DIRECTED BY: Jean-Luc Godard

FEATURING: Marine Battaggia, Catherine Tanvier, Christian Sinniger, Gulliver Hecq, Eye Haidara, Élisabeth Vitali

PLOT: Snippets of scenes involving passengers on a cruise ship are followed by a long segment exploring a rural French family who run a gas station; it’s topped off with impressionistic travelogues to Egypt, Palestine, and other locales.

Still from Film Socialisme (2010)

WHY IT WON’T MAKE THE LIST:  It’s weird—by way of being random and impenetrable—but it’s also boring.  Really boring.  Had Jean-Luc Godard’s name not been attached, this movie would remain happily unseen by all but a handful of unlucky film festival attendees.

COMMENTS: Jean-Luc Godard has been telling French magazines that “cinema is dead” (though he would say “le cinéma est mort” and translate it as “film    dead.”)  Film Socialisme is the work of an auteur who truly believes that sentiment: it’s a dispassionate, bloodless dissection of moving images.  It offers us actors but no characters, situations but no drama, incidents but no story, ideas but no argument, and challenges but no rewards.  Deliberately obtuse, Film Socialisme sets out to frustrate: the first thing English speakers will notice is that Godard chooses not to fully translate the French dialogue, opting instead to tell the story through what he calls “Navajo English.”  Large portions of the French dialogue are left untranslated, and when the viewer does see subtitles he reads only snatches like “watch    notell    time” and “itshim    wariswar.”  Sometimes the language will switch from French to English or German or Russian, sometimes in the middle of a conversation; one presumes that this provides brief  opportunities for Francophones to enjoy “Navajo French.”  Structurally, Film Socialisme is divided into three chapters.  The first, titled “Des choses comme ça,” takes place aboard a cruise liner and explores fragments of stories from various travelers that don’t appear to add up to anything: a woman is trying to learn to speak cat by watching kitties on her laptop, a couple have a conversation about the Allied landing in North Africa while ignoring an apparently drunk woman careening into the window behind them, Yank chanteuse Patti Smith plays a few lines of a new song and wanders around the poop deck with her guitar, and so on.  The “action” is frequently broken up by intertitles reading “Des choses” and/or “comme ça.”  There are also  (randomly inserted but) lovely images of choppy waves, schools of fish shot from below, and sunset seascapes.  Experimental photography is sometimes used for the ship’s interior; supersaturation and odd filters turn the casinos and bars into drunken, blurry riots of primary colors.  (Cinematography is the one area where Film Socialisme occasionally shines).  After forty-five minutes on this ship to nowhere we arrive at our next destination—“Quo vadis Europa”—and the pace slows as we observe the lives of a couple running a gas station in rural France.  A pesky film crew shows up to interview them.  They have a llama, a burro, a kid, and a pretty teenage daughter, and that’s as interesting as their lives get.  Wikipedia suggests this segment involves the kids “summoning their parents to appear before the ‘tribunal of their childhood,’ demanding serious answers on the themes of liberty, equality, and fraternity.”  With only a smattering of French and no assistance from the subtitles, it’s impossible for me to judge whether this is accurate or not (the reporters seem more focused on the upcoming elections).  I describe the segment by saying that nothing happens for thirty five minutes; possibly in an attempt by Godard to make us long to get aboard that cruise ship and sail from inconsequentiality into incomprehensibility.  We finally reach the last section, “Nos humanités,” which an impressionistic tour of Egypt, Palestine, Odessa, Hellas, Napoli, and Barcelona.  Most of these locales were mentioned in passing by people on the cruise ship; all of them are Mediterranean ports the vessel might have visited, with the exception of Odessa, which Godard threw in so he could insert his re-edit of Eisenstein’s famous “Odessa steps” montage.  Hellas is represented by some washed-out scenes from old sword and sandal features, and Barcelona by brief shots of a bullfight.  This segment is exciting only because we know we’re getting to the end of this massively self-indulgent cinematic essay on—well, Godard only knows what.  I’ve heard theories that it’s a depiction of the fragmented state of modern Europe, or a mediation on the fragility of film, or even that it’s about Godard’s feelings about copyright law (!)  The problem is that no insight we could glean from a close study of the film could compensate us for the frustration and boredom of watching it.  Postmodern past the point of self-parody, this is the kind of movie only Jacques Derrida could love.  You may be sick to death of the shallowness, predictability and bourgeois sensibilities of “film capitalisme,” but Film Socialisme should convince you that the situation could be much, much worse.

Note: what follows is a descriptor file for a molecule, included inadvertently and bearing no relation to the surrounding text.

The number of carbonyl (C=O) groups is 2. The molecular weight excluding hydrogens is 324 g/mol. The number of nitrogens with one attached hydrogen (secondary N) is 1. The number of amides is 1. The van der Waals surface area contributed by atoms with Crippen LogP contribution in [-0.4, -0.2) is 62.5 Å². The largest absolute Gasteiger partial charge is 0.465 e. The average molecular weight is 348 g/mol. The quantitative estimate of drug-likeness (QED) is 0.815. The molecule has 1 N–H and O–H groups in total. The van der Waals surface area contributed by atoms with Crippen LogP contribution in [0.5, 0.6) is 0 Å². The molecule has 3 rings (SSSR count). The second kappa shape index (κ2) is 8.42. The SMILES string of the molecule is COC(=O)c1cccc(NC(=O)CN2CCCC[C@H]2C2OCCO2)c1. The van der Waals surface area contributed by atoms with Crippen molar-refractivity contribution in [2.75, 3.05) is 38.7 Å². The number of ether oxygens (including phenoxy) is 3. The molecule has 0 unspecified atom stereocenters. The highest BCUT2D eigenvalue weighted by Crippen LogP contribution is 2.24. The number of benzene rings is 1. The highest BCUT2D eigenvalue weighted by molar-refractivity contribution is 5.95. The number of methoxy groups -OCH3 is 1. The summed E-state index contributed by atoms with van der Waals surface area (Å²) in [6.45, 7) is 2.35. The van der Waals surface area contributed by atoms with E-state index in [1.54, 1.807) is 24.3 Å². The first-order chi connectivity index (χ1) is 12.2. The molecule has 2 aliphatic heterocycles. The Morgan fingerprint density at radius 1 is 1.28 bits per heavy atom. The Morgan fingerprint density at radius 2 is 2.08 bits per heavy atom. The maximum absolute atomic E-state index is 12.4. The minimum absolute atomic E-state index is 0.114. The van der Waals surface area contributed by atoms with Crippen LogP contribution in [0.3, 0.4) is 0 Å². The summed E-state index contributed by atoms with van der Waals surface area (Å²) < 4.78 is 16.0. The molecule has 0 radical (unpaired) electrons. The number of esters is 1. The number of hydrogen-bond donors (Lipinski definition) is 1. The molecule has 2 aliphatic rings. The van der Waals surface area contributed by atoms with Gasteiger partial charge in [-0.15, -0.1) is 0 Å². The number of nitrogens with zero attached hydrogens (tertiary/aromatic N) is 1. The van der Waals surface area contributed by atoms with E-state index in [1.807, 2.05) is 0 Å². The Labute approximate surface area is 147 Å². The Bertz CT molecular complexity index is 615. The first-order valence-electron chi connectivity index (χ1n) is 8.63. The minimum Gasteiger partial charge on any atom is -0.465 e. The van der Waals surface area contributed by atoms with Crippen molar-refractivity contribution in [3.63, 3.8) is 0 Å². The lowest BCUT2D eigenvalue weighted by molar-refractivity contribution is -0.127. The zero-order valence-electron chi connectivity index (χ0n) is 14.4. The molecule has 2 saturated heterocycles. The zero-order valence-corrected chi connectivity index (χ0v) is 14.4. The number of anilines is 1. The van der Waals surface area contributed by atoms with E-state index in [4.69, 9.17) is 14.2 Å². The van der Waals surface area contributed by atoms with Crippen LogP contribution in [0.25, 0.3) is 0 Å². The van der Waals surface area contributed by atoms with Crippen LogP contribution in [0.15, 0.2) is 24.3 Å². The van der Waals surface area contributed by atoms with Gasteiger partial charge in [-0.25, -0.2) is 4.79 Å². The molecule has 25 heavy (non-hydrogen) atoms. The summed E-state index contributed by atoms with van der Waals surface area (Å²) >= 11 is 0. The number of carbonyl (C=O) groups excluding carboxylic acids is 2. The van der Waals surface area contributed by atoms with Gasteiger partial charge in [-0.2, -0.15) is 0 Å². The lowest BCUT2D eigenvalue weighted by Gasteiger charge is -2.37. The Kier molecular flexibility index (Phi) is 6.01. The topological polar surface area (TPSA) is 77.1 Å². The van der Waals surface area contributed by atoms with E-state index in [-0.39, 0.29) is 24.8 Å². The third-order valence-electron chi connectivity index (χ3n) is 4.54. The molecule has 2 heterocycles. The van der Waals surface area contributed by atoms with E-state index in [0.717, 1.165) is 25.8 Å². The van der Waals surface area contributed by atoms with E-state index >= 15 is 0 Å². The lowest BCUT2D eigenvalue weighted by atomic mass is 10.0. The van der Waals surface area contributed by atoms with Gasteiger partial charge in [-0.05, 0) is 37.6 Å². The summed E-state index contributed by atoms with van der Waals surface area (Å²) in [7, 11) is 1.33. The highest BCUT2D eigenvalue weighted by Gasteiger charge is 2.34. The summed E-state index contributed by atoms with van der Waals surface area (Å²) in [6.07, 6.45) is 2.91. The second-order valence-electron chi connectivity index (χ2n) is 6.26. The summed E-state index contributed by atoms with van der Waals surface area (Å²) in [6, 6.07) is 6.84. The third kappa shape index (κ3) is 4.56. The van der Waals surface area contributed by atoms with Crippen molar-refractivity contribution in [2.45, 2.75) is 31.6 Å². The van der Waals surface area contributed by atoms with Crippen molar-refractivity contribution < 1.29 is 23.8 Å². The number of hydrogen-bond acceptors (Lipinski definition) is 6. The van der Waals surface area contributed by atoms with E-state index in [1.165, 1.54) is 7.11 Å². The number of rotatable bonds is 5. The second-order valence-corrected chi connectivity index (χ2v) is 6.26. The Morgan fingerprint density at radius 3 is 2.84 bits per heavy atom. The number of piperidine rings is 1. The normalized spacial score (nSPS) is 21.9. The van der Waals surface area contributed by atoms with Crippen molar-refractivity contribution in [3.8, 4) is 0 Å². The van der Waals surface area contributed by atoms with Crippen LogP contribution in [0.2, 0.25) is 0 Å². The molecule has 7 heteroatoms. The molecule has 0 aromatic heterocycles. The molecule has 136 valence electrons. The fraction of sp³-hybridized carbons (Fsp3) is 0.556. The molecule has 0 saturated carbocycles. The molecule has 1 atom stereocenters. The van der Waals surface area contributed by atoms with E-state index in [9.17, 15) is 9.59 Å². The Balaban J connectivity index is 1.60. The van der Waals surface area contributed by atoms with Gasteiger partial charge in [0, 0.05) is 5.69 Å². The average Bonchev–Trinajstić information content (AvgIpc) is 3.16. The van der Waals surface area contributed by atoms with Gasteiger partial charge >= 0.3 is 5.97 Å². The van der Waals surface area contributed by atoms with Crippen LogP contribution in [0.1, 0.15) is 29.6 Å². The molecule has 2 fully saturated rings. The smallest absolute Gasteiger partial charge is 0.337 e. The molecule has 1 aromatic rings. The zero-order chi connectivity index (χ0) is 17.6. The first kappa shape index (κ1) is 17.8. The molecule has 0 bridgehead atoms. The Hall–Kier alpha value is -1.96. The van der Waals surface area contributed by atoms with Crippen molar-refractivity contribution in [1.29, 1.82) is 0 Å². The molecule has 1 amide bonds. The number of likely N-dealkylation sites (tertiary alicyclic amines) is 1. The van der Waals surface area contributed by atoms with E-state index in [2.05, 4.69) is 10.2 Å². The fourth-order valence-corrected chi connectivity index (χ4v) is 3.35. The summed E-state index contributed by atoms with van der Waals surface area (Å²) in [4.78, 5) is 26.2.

Godard was the leading light of the French New Wave, creating the experimental hits Breathless (1960), Alphaville (1965), and Week End (1967). His output sharply declined after the 1970s as he focused on shorts and documentaries (including Histoire(s) du cinéma, a 266-minute free-associative survey of film history). Film Socialisme was his first new feature in six years, but at 82 years old he is reported to have a new project in mind: titled A Farewell to Language, it would feature a talking dog.


“…stubbornly obtuse, even by [Godard’s] gnomic standards… The cumulative effect of this plotless collage is bizarrely comforting…”–Jason Solomons, The Observer

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